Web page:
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ABOUT THIS SERVICE

How it works images and wording as per homepage


Our monitoring service makes it easy

  1. We’ll send you a sample collection kit at a regular interval that suits you
  2. Track the changes in your Healthy Heart biomarker levels over time
  3. Monitor your response to changes in diet, lifestyle and exercise

WHAT'S INCLUDED

  • Fingerprick sample collection kit
  • Secure online results account
  • Pre-paid sample return
  • Laboratory analysis
  • Track your levels over time
  • Free shipping

ABOUT HEARTH HEALTH

Heart disease is the leading cause of death in Australia. The term 'heart disease' is often used interchangeably with the term 'cardiovascular disease'. Cardiovascular disease applies to many different diseases typically involving narrowed or blocked blood vessels that can lead to a heart attack or stroke.

Coronary heart disease is the most common type of cardiovascular disease. It is when coronary arteries that supply the heart with blood become hardened and narrow because of a build-up of fatty deposits called plaques.

Heart disease commonly occurs together with high blood pressure, high cholesterol and type 2 diabetes. Many of the risk factors for heart disease have diet and lifestyle habits at their core. Eating a healthy diet with plenty of plant foods high in fibre, being active, not smoking, not drinking too much alcohol, and keeping your body weight in check are all positive lifestyle choices that you can make and are in your control.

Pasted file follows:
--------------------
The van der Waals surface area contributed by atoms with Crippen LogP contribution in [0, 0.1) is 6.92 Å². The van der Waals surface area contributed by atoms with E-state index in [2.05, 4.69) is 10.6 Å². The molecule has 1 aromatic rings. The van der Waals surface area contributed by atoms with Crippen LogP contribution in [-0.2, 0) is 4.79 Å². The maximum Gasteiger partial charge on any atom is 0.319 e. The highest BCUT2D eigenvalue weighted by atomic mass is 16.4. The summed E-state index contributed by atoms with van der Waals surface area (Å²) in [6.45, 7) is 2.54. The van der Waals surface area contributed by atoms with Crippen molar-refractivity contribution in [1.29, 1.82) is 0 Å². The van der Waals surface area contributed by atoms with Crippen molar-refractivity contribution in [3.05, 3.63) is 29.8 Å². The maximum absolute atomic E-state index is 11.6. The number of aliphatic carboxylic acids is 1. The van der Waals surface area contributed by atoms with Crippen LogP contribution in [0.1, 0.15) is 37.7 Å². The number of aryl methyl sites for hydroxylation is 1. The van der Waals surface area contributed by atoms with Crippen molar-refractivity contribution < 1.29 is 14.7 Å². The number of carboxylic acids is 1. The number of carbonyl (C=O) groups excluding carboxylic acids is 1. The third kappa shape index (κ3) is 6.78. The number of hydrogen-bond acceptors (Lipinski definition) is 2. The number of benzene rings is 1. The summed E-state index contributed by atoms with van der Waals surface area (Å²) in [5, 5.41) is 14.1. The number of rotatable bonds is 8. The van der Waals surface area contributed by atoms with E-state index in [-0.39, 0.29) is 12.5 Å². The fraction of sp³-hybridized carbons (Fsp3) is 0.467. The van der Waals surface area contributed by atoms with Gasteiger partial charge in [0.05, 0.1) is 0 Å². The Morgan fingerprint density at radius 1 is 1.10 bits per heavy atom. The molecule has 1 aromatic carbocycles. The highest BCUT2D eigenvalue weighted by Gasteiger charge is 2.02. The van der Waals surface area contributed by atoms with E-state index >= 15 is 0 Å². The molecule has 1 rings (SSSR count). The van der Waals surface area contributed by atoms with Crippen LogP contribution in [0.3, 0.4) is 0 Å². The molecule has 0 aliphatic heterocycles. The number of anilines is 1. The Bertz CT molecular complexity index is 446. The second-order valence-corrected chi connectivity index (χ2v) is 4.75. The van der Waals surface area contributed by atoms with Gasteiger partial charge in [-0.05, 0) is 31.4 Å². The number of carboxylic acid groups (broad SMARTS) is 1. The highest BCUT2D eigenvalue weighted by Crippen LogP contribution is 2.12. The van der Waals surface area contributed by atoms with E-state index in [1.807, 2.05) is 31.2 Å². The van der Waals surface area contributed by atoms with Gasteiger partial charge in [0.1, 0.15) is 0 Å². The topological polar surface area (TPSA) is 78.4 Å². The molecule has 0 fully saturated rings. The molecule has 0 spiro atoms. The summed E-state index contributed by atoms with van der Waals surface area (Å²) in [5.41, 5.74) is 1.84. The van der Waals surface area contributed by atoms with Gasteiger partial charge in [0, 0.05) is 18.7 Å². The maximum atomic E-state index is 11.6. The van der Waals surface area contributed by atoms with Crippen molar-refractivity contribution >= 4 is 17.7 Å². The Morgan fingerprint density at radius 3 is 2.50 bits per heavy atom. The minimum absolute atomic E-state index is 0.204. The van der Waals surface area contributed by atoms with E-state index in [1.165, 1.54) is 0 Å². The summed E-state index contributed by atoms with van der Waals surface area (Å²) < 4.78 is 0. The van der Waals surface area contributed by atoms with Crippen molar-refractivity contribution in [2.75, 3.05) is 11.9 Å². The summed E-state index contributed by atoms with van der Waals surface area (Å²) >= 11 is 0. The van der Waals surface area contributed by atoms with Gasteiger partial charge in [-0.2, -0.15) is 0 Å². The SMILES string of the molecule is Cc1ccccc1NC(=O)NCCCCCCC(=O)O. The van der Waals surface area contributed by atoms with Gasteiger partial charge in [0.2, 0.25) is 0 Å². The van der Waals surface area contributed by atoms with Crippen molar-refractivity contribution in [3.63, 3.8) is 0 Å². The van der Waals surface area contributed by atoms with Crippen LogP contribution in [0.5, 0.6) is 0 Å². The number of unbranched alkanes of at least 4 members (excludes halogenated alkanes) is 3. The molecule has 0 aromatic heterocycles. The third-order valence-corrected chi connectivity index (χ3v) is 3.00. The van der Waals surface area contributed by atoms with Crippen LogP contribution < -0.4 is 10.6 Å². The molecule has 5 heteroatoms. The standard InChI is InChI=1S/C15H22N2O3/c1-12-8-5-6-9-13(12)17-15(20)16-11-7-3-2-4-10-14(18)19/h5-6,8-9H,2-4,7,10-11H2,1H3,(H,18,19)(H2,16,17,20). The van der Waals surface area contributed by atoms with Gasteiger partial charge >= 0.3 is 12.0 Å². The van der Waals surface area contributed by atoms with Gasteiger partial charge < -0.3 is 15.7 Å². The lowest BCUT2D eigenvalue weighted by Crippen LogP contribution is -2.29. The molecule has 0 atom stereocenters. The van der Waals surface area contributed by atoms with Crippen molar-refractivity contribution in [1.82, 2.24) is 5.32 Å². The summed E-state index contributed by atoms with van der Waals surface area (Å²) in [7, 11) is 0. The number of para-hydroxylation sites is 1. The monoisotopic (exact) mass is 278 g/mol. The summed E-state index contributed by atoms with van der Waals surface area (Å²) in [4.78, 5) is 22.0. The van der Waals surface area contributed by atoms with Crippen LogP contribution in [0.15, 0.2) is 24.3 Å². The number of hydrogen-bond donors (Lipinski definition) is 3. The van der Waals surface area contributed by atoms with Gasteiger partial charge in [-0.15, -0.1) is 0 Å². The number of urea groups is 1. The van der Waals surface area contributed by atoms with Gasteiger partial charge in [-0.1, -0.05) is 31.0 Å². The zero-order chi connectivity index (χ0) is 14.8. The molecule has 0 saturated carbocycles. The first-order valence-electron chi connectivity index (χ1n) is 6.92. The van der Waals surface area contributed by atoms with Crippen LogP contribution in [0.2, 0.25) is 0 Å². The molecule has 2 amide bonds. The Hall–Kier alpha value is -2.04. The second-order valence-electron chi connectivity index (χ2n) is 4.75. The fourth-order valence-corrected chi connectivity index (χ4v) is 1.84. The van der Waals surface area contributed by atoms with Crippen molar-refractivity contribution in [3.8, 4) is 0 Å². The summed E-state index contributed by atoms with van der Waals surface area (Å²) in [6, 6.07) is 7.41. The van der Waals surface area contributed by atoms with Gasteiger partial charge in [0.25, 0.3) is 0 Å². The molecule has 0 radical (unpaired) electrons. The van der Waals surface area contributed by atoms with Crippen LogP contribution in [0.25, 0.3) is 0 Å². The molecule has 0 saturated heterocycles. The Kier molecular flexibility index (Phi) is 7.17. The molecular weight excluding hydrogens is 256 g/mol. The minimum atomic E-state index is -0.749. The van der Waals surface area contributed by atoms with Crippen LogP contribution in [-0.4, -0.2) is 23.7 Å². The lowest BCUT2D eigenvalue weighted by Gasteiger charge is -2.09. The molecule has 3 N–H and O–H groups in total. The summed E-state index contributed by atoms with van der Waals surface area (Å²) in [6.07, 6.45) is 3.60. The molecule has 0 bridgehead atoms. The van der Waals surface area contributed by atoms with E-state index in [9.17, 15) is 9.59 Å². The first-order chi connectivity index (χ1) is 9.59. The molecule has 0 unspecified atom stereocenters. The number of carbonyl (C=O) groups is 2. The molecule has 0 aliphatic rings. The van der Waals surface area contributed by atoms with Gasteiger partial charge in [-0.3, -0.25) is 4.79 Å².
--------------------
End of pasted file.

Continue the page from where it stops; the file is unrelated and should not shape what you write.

Keeping your heart healthy means having a good understanding of your risk factors for heart disease. That will allow you to make the right positive lifestyle choices to reduce your chances of developing heart disease. But the risk of heart disease is something that can slowly build up over time. For this reason, regular health checks are important when it comes to heart health, especially if you have a higher risk from such things as a personal or family history of heart disease.